Accessing Safe Water: Fighting Fluorosis in India
Fluoride is a vital compound for the growth and development of the human body. Not only does it promote the strengthening of tooth enamel, helping to protect teeth from cavities, but it is also thought to aid in the development of the bones. However, when consumed in any more than minute quantities, the same compound can lead to a myriad of health issues ranging from the browning of the teeth to severe developmental issues leading to the deformation of the skeleton. Fluorosis in India is an issue raising concerns for the health of the country’s people.
India’s Water Supply
These health problems are among those faced by people who rely on India’s heavily fluoridated groundwater, or roughly 80% of the nation’s 1.35 billion people. Water is often sourced directly from the ground by wells, hand pumps or water plants with little to no filtration, leaving dangerous levels of naturally occurring fluoride to be consumed. In fact, fluoride levels have been recorded as high as 15 parts per million, far above the World Health Organization’s maximum recommendation of 1.5 parts per million.
Fluorosis and Other Health Problems
Today, skeletal fluorosis, or the build-up of fluoride in the bones, remains the leading side effect of excessive fluoride consumption and can occur in concentrations as small as 1 part per million. Effects of the disease range from joint pain and stiffness, to the calcification of the ligaments and permanent skeletal deformation. Of India’s 32 states, 17 have been identified as areas of endemic fluorosis, leaving 25 million people impacted and 66 million at risk.
Fluorosis in India is most concerning in children, as excess fluoride can have permanent harmful effects on developing bones, leaving some children bedridden and unable to walk. Additionally, local doctors are often unaware of the disease and do not have the means to treat it, leaving families to spend hundreds of dollars on ‘witch doctors’ offering magical cures.
In response to the prevalence of fluorosis in India, rural villages and urban areas have been the subject of a variety of efforts by local governments and humanitarian organizations alike to purify groundwater and treat those affected.
Since the 1990s, UNICEF, alongside the Satya Sai Organization, has been working to implement defluoridation into the regular process of water collection. The organizations donated a total of 24,000 self-sustaining defluoridation units to five provinces across India and implemented rainwater collection systems in 50 schools throughout the country, providing students with safe drinking water. Likewise, defluoridation units were delivered directly to households, giving families easy access to safe water.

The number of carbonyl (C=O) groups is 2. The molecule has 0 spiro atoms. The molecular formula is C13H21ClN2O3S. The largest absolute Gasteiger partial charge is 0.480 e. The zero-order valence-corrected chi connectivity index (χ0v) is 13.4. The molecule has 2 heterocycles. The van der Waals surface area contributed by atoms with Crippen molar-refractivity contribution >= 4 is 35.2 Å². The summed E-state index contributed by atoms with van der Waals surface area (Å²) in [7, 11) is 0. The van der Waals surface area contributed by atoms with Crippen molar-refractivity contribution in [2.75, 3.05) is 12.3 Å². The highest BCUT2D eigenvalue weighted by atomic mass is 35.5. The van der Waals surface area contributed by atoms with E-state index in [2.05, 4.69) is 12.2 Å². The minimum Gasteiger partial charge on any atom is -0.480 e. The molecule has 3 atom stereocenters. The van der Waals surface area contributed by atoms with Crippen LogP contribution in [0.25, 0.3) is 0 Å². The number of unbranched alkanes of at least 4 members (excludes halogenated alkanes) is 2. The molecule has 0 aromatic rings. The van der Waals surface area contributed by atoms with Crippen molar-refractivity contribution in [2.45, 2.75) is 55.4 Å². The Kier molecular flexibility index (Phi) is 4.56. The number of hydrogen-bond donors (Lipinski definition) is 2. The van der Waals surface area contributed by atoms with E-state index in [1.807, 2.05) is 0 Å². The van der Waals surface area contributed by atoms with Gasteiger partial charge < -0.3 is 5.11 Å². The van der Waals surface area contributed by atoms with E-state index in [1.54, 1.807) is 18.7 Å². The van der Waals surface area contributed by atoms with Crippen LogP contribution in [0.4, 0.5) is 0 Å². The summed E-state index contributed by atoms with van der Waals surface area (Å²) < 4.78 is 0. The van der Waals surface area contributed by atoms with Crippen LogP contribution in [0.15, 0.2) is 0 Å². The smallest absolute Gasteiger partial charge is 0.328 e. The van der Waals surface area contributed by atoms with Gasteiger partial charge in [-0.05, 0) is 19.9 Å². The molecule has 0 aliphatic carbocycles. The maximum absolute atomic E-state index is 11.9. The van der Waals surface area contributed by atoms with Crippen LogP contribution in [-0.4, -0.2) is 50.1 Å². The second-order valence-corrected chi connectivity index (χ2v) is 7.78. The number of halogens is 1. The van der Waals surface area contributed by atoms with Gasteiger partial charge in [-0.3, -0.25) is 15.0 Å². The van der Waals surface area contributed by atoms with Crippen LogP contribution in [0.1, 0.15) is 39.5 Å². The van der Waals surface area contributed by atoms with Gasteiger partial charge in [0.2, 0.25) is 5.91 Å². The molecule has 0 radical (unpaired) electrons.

SARITA’s Efforts for Defluoridation
Similarly, the Society Affiliated to Research and Improvement of Tribal Areas (SARITA), has been working since 2005 to provide households with effective defluoridation units in some of the most rural and underserved areas of the country. Alongside community activities to raise awareness about the often unheard of condition, SARITA provided defluoridation filters at little to no cost to villages across 12 states.
The organization was unique in its outreach methods as it deliberately sought to serve the most ostracized members of society, such as the ‘untouchables’ or the lowest and most collectively shamed demographic in India’s social caste system. As SARITA puts it, it is “unusual for government programs to start assistance in isolated hamlets”, meaning the wellbeing of this demographic is rarely of concern in government assistance efforts.
Fluoride Mitigation Support Centre
Doctors and health centers across the nation are also making efforts towards the treatment and cure of fluorosis in India. Although a cure has yet to become widely available, the Fluoride Mitigation Support Centre worked with a group of 20 children in 2013 in an attempt to reverse advanced skeletal fluorosis through calcium, Vitamin C and Vitamin D supplements. Over the course of a year, “dramatic changes were observed in the children”, with one previously bedridden child able to walk again.
The positive effects of widely available defluoridation and fluorosis treatment are quite evident. Increased government support for these existing efforts is needed to put an end to fluorosis in India.
– Jane Dangel